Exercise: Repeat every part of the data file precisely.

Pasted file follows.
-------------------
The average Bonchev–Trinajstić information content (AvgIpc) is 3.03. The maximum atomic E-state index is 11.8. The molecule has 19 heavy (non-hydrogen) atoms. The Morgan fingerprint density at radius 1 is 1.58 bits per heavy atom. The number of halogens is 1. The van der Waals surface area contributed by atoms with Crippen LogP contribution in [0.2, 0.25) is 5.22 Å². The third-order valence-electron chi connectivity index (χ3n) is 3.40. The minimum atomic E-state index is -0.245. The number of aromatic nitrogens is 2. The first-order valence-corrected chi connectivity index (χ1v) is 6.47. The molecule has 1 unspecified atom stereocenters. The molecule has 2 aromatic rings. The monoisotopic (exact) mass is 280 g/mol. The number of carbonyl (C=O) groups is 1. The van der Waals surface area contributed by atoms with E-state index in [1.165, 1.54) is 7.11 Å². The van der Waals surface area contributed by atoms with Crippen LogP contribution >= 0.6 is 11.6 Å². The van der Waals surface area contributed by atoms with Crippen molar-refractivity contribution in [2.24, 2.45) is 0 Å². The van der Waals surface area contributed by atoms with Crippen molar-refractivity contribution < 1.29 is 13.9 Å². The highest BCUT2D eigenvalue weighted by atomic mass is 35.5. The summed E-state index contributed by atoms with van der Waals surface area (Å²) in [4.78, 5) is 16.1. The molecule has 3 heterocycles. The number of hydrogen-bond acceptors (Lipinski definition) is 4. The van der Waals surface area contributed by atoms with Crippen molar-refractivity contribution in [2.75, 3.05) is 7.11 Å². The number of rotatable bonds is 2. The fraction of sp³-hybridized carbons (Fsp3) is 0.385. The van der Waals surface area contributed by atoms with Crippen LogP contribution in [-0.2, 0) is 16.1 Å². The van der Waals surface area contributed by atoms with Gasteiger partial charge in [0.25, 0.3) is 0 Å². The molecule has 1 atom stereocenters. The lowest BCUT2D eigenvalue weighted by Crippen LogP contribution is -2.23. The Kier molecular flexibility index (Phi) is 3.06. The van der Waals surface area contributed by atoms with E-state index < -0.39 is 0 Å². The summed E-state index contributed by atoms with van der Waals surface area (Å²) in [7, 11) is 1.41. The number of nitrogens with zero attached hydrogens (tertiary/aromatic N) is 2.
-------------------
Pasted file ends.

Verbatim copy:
The average Bonchev–Trinajstić information content (AvgIpc) is 3.03. The maximum atomic E-state index is 11.8. The molecule has 19 heavy (non-hydrogen) atoms. The Morgan fingerprint density at radius 1 is 1.58 bits per heavy atom. The number of halogens is 1. The van der Waals surface area contributed by atoms with Crippen LogP contribution in [0.2, 0.25) is 5.22 Å². The third-order valence-electron chi connectivity index (χ3n) is 3.40. The minimum atomic E-state index is -0.245. The number of aromatic nitrogens is 2. The first-order valence-corrected chi connectivity index (χ1v) is 6.47. The molecule has 1 unspecified atom stereocenters. The molecule has 2 aromatic rings. The monoisotopic (exact) mass is 280 g/mol. The number of carbonyl (C=O) groups is 1. The van der Waals surface area contributed by atoms with E-state index in [1.165, 1.54) is 7.11 Å². The van der Waals surface area contributed by atoms with Crippen LogP contribution >= 0.6 is 11.6 Å². The van der Waals surface area contributed by atoms with Crippen molar-refractivity contribution in [2.24, 2.45) is 0 Å². The van der Waals surface area contributed by atoms with Crippen molar-refractivity contribution < 1.29 is 13.9 Å². The highest BCUT2D eigenvalue weighted by atomic mass is 35.5. The summed E-state index contributed by atoms with van der Waals surface area (Å²) in [4.78, 5) is 16.1. The molecule has 3 heterocycles. The number of hydrogen-bond acceptors (Lipinski definition) is 4. The van der Waals surface area contributed by atoms with Crippen molar-refractivity contribution in [2.75, 3.05) is 7.11 Å². The number of rotatable bonds is 2. The fraction of sp³-hybridized carbons (Fsp3) is 0.385. The van der Waals surface area contributed by atoms with Crippen LogP contribution in [-0.2, 0) is 16.1 Å². The van der Waals surface area contributed by atoms with Gasteiger partial charge in [0.25, 0.3) is 0 Å². The molecule has 1 atom stereocenters. The lowest BCUT2D eigenvalue weighted by Crippen LogP contribution is -2.23. The Kier molecular flexibility index (Phi) is 3.06. The van der Waals surface area contributed by atoms with E-state index < -0.39 is 0 Å². The summed E-state index contributed by atoms with van der Waals surface area (Å²) in [7, 11) is 1.41. The number of nitrogens with zero attached hydrogens (tertiary/aromatic N) is 2.